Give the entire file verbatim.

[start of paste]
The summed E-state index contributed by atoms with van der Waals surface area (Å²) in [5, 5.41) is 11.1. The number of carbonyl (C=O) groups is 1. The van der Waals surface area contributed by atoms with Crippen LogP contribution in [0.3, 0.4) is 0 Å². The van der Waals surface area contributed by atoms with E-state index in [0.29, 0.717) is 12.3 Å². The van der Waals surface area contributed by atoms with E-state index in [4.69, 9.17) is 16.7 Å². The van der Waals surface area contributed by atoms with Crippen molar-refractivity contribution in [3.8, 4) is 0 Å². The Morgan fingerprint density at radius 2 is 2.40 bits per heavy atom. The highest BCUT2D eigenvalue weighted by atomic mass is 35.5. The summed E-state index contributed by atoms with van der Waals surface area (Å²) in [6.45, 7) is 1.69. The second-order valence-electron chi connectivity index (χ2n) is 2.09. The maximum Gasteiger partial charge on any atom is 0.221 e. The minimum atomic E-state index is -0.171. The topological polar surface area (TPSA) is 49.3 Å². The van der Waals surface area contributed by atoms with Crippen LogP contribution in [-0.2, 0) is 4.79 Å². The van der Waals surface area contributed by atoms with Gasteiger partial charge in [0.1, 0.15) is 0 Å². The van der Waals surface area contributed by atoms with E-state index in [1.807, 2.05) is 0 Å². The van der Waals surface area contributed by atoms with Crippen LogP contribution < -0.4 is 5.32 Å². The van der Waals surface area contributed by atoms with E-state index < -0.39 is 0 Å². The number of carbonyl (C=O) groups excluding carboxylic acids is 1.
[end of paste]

The summed E-state index contributed by atoms with van der Waals surface area (Å²) in [5, 5.41) is 11.1. The number of carbonyl (C=O) groups is 1. The van der Waals surface area contributed by atoms with Crippen LogP contribution in [0.3, 0.4) is 0 Å². The van der Waals surface area contributed by atoms with E-state index in [0.29, 0.717) is 12.3 Å². The van der Waals surface area contributed by atoms with E-state index in [4.69, 9.17) is 16.7 Å². The van der Waals surface area contributed by atoms with Crippen molar-refractivity contribution in [3.8, 4) is 0 Å². The Morgan fingerprint density at radius 2 is 2.40 bits per heavy atom. The highest BCUT2D eigenvalue weighted by atomic mass is 35.5. The summed E-state index contributed by atoms with van der Waals surface area (Å²) in [6.45, 7) is 1.69. The second-order valence-electron chi connectivity index (χ2n) is 2.09. The maximum Gasteiger partial charge on any atom is 0.221 e. The minimum atomic E-state index is -0.171. The topological polar surface area (TPSA) is 49.3 Å². The van der Waals surface area contributed by atoms with Crippen LogP contribution in [-0.2, 0) is 4.79 Å². The van der Waals surface area contributed by atoms with Gasteiger partial charge in [0.1, 0.15) is 0 Å². The van der Waals surface area contributed by atoms with E-state index in [1.807, 2.05) is 0 Å². The van der Waals surface area contributed by atoms with Crippen LogP contribution < -0.4 is 5.32 Å². The van der Waals surface area contributed by atoms with E-state index < -0.39 is 0 Å². The number of carbonyl (C=O) groups excluding carboxylic acids is 1.